Brickwork in Cuttings

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tony_mac

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I was asked about the seemingly random brickwork (and stonework) in the cuttings approaching Lime St.

I assume that this has been added, as needed, to fill in gaps in the wall, but I don't really know.

Does anyone here know?
 
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Cherry_Picker

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Is it not there as a retaining wall to hold back the rest of the earth which hasnt been cut away? That is what they tend to be for, but as I am unfamiliar with the location I am only guessing.
 

jp4712

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When the approach to Lime Street was made in the 1830s, most of the cutting was solid rock; but in places the rock face was not entirely stable, so in a few places dressed stone was cemented in place.

It wasn't because of 'overexcavation' because the whole lot was done by hand and you most certainly didn't dig any further than you had to. Later techniques, notably the use of explosive, often took out more rock than necessary and when this happened it would be infilled with a brick lining.

This patching process was repeated later in the 19th century when the cutting was widened to four tracks, except that this time engineering brick was used to consolidate weak points.

Over the years since, various patches have been necessary both to those 'patches' and to include new patches where the solid rock has deteriorated. It's quite a fascinating little picture of stonemasons and bricklayers working over not too far off 200 years to keep the cutting safe.

Paul
 

Xenophon PCDGS

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Olive Mount cutting, as described, had no less than 480,000 cubic yards of the 280 million year old Permian "New Red Sandstone" rock excavated and the original two-track cutting was 70 feet in depth and 20 feet in width, which would give a more "deep canyon" visual effect than the current four-track wide cutting.
 

John55

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When the approach to Lime Street was made in the 1830s, most of the cutting was solid rock; but in places the rock face was not entirely stable, so in a few places dressed stone was cemented in place.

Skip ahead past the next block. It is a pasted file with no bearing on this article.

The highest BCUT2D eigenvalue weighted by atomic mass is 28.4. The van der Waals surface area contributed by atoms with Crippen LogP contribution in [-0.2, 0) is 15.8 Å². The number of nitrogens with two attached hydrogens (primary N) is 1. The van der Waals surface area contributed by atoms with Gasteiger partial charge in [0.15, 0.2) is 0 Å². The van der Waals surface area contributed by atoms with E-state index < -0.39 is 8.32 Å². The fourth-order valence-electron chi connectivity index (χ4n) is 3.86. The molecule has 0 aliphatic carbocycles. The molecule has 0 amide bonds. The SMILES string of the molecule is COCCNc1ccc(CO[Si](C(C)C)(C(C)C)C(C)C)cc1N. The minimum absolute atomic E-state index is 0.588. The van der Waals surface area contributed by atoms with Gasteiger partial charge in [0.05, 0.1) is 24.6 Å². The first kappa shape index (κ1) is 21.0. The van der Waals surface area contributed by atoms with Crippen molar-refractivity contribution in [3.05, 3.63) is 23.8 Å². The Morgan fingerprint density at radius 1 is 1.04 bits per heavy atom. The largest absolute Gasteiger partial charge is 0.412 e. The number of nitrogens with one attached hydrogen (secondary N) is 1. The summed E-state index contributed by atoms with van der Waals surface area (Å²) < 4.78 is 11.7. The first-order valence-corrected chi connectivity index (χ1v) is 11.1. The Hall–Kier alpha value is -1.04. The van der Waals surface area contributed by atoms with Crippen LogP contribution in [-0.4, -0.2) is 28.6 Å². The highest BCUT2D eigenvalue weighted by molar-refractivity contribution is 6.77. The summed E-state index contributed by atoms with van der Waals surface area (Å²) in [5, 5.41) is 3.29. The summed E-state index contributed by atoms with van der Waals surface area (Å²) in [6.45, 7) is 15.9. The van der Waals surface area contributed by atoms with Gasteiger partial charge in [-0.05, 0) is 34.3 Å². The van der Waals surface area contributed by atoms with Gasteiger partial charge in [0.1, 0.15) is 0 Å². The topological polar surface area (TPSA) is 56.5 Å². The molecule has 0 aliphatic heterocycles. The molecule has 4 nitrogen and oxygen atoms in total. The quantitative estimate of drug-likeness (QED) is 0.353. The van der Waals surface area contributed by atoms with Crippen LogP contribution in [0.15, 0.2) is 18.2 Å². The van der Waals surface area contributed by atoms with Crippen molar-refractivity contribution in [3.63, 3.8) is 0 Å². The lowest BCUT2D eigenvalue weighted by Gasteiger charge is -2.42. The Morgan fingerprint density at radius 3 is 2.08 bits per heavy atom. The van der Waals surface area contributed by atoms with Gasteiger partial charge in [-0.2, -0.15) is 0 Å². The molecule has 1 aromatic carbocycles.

It wasn't because of 'overexcavation' because the whole lot was done by hand and you most certainly didn't dig any further than you had to. Later techniques, notably the use of explosive, often took out more rock than necessary and when this happened it would be infilled with a brick lining.

This patching process was repeated later in the 19th century when the cutting was widened to four tracks, except that this time engineering brick was used to consolidate weak points.

Over the years since, various patches have been necessary both to those 'patches' and to include new patches where the solid rock has deteriorated. It's quite a fascinating little picture of stonemasons and bricklayers working over not too far off 200 years to keep the cutting safe.

Paul
Your information is a little misleading. The line from Edge Hill to Lime St was opened in 1836 as a tunnel. When the line was widened to 4 tracks in the 1880s the tunnel was opened out to create the cutting as it now exists.

The sandstone which the cutting is cut through is not homogeneous good quality stone hence the work described above.

The cutting which was widened is that at Olive Mount where the original 2 track cutting has been widened to 4 tracks and at Olive Mount Junction it is wider still.
 

Mutant Lemming